All the ends of the earth shall remember and turn to the LORD;
and all the families of the nations shall worship before him. (Psalm 22:27)
Only two major disagreements linger in my memory from my time growing up in my home congregation. The first was over smoking in the church. The second was over worship. Or rather how we should gather for worship.
One camp wanted quiet and prelude music, only. They wanted to be able to pray and prepare themselves for worship. The other camp wanted to connect with people they hadn’t seen all week. They wanted to be able to talk and greet people as their friends made their way into church. This is how they prepared for worship, by caring for their neighbor.
The disagreement eventually made it to the council.
I happened to be just out of college and of course, immediately got elected to council. As a daughter of the congregation, the long-timers came to me, “In the sanctuary, people need to be quiet. All that talking, I can’t hear God.” The newer, younger members came to me, too, “If you can’t connect with others, then what is worship for? Isn’t loving your neighbor part of worshiping God?”
The “quiet” advocates countered, “That is what fellowship time is for.” The “talkers” argued, “Everyone does not stay for fellowship or we are teaching Sunday School or serving fellowship, plus I want to know what is going on in their lives, so I can pray for them in worship.”
These, and similar arguments went around the council table, back and forth, until Duane spoke. Duane had been the church’s treasurer for as long as anyone could remember. He was the only one who could figure out how to keep the church going, even though we were always in the red. Duane didn’t often say much in meetings. But, what he said at this meeting, I have remembered.
I think I had just made a great point for silence before worship, when he looked at me and said, “You know what I do before worship? I stay after practicing the choir anthem and I take in everyone arriving. Give thanks for them. And, then I turn my focus on God — all my attention — and ask God to prepare me for worship. And, God does. The noise and anything else falls away.
A “but”, started to come to my lips. Then, Duane looked at me and said, “God is in the talking and God is in the silence. We see, experience, what we focus on.”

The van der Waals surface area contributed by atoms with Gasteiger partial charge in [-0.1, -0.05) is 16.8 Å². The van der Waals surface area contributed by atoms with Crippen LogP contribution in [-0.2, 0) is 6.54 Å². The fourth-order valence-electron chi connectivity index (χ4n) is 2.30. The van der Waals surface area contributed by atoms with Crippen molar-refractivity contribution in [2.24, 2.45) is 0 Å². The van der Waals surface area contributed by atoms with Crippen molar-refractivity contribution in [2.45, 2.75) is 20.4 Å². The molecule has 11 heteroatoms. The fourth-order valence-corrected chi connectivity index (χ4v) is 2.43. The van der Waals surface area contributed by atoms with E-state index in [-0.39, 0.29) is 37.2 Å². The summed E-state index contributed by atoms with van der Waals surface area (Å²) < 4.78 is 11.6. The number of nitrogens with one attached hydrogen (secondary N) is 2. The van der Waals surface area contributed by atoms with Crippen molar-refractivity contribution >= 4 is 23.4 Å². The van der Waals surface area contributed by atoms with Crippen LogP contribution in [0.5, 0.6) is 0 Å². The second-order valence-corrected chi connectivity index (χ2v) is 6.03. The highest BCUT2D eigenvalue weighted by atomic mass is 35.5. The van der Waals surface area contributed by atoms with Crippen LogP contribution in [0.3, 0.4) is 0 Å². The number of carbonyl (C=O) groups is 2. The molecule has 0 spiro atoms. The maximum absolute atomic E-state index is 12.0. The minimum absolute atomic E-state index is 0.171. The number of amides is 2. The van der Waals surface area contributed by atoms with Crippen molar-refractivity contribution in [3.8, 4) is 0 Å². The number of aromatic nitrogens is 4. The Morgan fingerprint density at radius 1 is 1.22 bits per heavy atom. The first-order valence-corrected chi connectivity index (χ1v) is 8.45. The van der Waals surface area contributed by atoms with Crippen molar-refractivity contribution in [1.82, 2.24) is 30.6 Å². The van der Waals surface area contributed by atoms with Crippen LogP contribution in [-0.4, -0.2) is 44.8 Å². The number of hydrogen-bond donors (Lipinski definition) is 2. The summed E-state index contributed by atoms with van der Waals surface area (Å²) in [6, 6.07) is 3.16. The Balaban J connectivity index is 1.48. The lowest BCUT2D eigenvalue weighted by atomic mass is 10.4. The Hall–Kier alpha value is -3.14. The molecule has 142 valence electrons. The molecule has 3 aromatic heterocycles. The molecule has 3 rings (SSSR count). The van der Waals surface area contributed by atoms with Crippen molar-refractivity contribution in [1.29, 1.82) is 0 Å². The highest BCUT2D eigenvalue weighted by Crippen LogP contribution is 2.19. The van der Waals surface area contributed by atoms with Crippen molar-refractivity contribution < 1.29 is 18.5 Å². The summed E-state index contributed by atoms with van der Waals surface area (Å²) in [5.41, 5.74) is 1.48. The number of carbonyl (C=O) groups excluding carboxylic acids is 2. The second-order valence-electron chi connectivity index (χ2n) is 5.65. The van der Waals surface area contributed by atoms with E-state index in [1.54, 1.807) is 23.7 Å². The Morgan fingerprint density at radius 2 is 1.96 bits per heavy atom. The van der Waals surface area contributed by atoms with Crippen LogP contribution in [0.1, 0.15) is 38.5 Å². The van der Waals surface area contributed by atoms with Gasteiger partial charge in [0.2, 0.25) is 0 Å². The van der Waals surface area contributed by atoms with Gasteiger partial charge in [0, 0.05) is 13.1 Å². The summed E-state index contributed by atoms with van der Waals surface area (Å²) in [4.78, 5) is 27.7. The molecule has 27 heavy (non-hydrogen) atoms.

Duane was right. And, he is still right.
But, it is hard, with all the distractions and changes in our lives and challenges to always keep our focus on God. To practice centering our lives in Christ. Worship, we hope, is a place we can come to escape the noise, the change, the struggles and for at least an hour, experience God without distraction. Know God’s peace.
It is also hard to imagine anyone could experience God in a way different than we do. How in the world could Ruth possibly be experiencing God while she is yakking away about her granddaughter’s softball game? Or Susie, find God in pure silence? Or that style of music? Or without visual images and symbols? Or with the right words and order? Or ritual movement to help God’s story come alive?
But, then I hear and see Duane, sitting across from me. Inviting me to grow as a disciple of Christ. To consider radical hospitality for my noisy neighbors or the joy my neighbor is experiencing from an element of worship I do not and give thanks they are there. But also, consider where my focus lies, for that is what I will see. For God is in and under and through it all. So, during those times I feel distracted or it is hard to know God is here, I pray, God, turn my heart, mind, soul and strength toward you. For what I seek, I will find. In what I treasure, my heart will dwell. Amen.
Lori C. Morton is pastor of First Lutheran Church in Sandpoint. She can be reached at First Lutheran Church, 526 S. Olive Ave.; by phone at 208-263-2048; or online at, firstlutheransandpoint.org.